A brief description of travel through Ecuador, from Guayaquil to Quito. Ecuador, while one of South America’s smallest countries, is perhaps one of the largest tourist destinations. This is due, in no small part, to its close proximity with The Galapagos Islands. However, Ecuador has a whole lot more to offer travellers than these islands alone.
Guayaquil is a bustling city in the south of Ecuador. Unfortunately, many travelers find that Guayaquil’s reputation precedes it, as it was once considered one of South America’s most dangerous cities. However, in the last ten years Guayaquil has undergone a huge revamp – with crime down and tourism up, now is the perfect time to visit. Guayaquil offers the usual attractions of a city – shopping, plenty of restaurants – but also blends it with Ecuador’s unique style of life. An example of this is to be found in many of the city’s squares. In these squares, locals and tourists busily flock to the nearby restaurants and shops, and while the tourists may stop in awe, the locals simply carry on as enormous, prehistoric looking Iguanas climb the trees that litter the squares. It is this mixture of the urban and the tropical that really gives Ecuador its charm. However, as with every city there are dangers: be sure to only get in clearly marked cabs, and try not to venture out too often at night. While its reputation is on the mend, Guayaquil is still a city, and in cities, trouble can be found. Also, Guayaquil’s climate is extremely hot, so it would be advisable to ensure that your hostel/hotel comes equipped with a swimming pool.
Playas is a small beach down located about 2 hours away from Guayaquil. While many tourists choose the better known Puerto Lopez, Playas is the local choice as it is simple and cheap to get to (a $2 direct bus). However, while Playas does provide a beach, and many hotels that will provide pools, it is almost a tourist-free town, which usually means that any travelers who venture there will get their fair share of stares from locals (even more so than usual). It also offers very little in terms of restaurants and shops, in-particular if you decide to stay in a slightly more remote part of town. However, there is a dolphin estuary that can be reached via a short bus journey. This also allows you to view the mangrove plantations as well as take a boat ride that always provides tourists with glimpses of the dolphins. Despite this nice touch, Playas can only be recommended for travelers that are desperate for a beach break, and do not have the time to make the longer journey to Puerta Lopez.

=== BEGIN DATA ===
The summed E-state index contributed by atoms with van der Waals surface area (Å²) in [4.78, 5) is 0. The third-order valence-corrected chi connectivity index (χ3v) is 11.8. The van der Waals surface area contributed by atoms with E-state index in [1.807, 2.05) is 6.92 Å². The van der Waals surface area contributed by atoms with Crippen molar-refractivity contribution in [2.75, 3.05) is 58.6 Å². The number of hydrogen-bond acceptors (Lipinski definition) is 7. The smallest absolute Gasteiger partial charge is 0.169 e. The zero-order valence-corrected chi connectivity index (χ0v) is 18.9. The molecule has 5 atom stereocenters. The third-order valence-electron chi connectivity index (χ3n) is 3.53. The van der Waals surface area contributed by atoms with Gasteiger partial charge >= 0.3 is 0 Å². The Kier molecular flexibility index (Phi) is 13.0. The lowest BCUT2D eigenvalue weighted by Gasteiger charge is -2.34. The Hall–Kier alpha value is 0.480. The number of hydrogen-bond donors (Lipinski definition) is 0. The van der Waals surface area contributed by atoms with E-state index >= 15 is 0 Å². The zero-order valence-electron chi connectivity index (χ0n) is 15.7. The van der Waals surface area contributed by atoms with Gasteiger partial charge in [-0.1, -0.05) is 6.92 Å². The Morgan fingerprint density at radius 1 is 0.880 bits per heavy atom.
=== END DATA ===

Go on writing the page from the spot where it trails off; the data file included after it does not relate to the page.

To reach Quito from Guayaquil unfortunately involves taking a nine-hour bus journey. While this comparatively is small change when considering other necessary bus journeys through the continent, Ecuador’s questionable bus companies and the nature of the route ensure that the ride is far from pleasant. No small part of this is the altitude. With Guayaquil being almost at sea level, while Quito rests significantly higher – it’s time to break out the local remedies (coca tea/leaves) to combat altitude sickness. After the journey, travelers should be sure to book themselves in to The Secret Garden Hostel, which while pricey (arguably over pricey), still gives travelers the best opportunity to meet other tourists and to socialize. The Secret Garden’s rooftop terrace really helps in providing travelers with a safe and social atmosphere: something that cannot be taken for granted while traveling. Quito itself is a large, mostly pretty town, that is split into two sections. While Old Town is the more attractive, it is New Town that has the more opportunities for shopping, nightlife and bars. However, with each section any tourists must be careful when traveling out at night – travelers are often victims of muggers and pickpockets.